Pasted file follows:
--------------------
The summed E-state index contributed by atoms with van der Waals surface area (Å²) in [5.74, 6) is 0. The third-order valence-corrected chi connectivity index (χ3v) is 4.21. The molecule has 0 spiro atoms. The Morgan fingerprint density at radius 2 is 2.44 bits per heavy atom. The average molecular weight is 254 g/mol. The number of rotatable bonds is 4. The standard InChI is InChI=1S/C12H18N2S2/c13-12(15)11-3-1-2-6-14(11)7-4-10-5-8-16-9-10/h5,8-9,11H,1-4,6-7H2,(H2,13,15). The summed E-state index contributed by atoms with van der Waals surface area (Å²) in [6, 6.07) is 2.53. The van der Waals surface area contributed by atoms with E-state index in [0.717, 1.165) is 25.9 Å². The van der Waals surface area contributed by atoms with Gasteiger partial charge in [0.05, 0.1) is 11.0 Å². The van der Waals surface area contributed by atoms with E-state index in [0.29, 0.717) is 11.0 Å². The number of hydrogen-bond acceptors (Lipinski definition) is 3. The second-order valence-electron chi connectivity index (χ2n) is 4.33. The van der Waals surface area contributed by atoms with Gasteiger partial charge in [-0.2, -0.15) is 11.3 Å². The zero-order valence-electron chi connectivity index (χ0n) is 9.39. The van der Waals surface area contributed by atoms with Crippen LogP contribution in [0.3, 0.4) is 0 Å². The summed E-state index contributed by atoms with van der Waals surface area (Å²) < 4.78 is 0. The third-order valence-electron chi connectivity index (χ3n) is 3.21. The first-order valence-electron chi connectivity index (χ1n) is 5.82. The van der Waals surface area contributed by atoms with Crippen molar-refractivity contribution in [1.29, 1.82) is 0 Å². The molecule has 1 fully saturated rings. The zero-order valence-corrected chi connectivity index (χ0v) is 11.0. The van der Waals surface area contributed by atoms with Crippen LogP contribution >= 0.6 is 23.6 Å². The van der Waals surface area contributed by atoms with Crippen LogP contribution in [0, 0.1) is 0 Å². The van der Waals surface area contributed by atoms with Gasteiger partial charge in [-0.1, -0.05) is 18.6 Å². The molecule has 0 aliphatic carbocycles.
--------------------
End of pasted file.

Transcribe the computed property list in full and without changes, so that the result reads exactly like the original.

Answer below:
The summed E-state index contributed by atoms with van der Waals surface area (Å²) in [5.74, 6) is 0. The third-order valence-corrected chi connectivity index (χ3v) is 4.21. The molecule has 0 spiro atoms. The Morgan fingerprint density at radius 2 is 2.44 bits per heavy atom. The average molecular weight is 254 g/mol. The number of rotatable bonds is 4. The standard InChI is InChI=1S/C12H18N2S2/c13-12(15)11-3-1-2-6-14(11)7-4-10-5-8-16-9-10/h5,8-9,11H,1-4,6-7H2,(H2,13,15). The summed E-state index contributed by atoms with van der Waals surface area (Å²) in [6, 6.07) is 2.53. The van der Waals surface area contributed by atoms with E-state index in [0.717, 1.165) is 25.9 Å². The van der Waals surface area contributed by atoms with Gasteiger partial charge in [0.05, 0.1) is 11.0 Å². The van der Waals surface area contributed by atoms with E-state index in [0.29, 0.717) is 11.0 Å². The number of hydrogen-bond acceptors (Lipinski definition) is 3. The second-order valence-electron chi connectivity index (χ2n) is 4.33. The van der Waals surface area contributed by atoms with Gasteiger partial charge in [-0.2, -0.15) is 11.3 Å². The zero-order valence-electron chi connectivity index (χ0n) is 9.39. The van der Waals surface area contributed by atoms with Crippen LogP contribution in [0.3, 0.4) is 0 Å². The summed E-state index contributed by atoms with van der Waals surface area (Å²) < 4.78 is 0. The third-order valence-electron chi connectivity index (χ3n) is 3.21. The first-order valence-electron chi connectivity index (χ1n) is 5.82. The van der Waals surface area contributed by atoms with Crippen molar-refractivity contribution in [1.29, 1.82) is 0 Å². The molecule has 1 fully saturated rings. The zero-order valence-corrected chi connectivity index (χ0v) is 11.0. The van der Waals surface area contributed by atoms with Crippen LogP contribution >= 0.6 is 23.6 Å². The van der Waals surface area contributed by atoms with Crippen LogP contribution in [0, 0.1) is 0 Å². The van der Waals surface area contributed by atoms with Gasteiger partial charge in [-0.1, -0.05) is 18.6 Å². The molecule has 0 aliphatic carbocycles.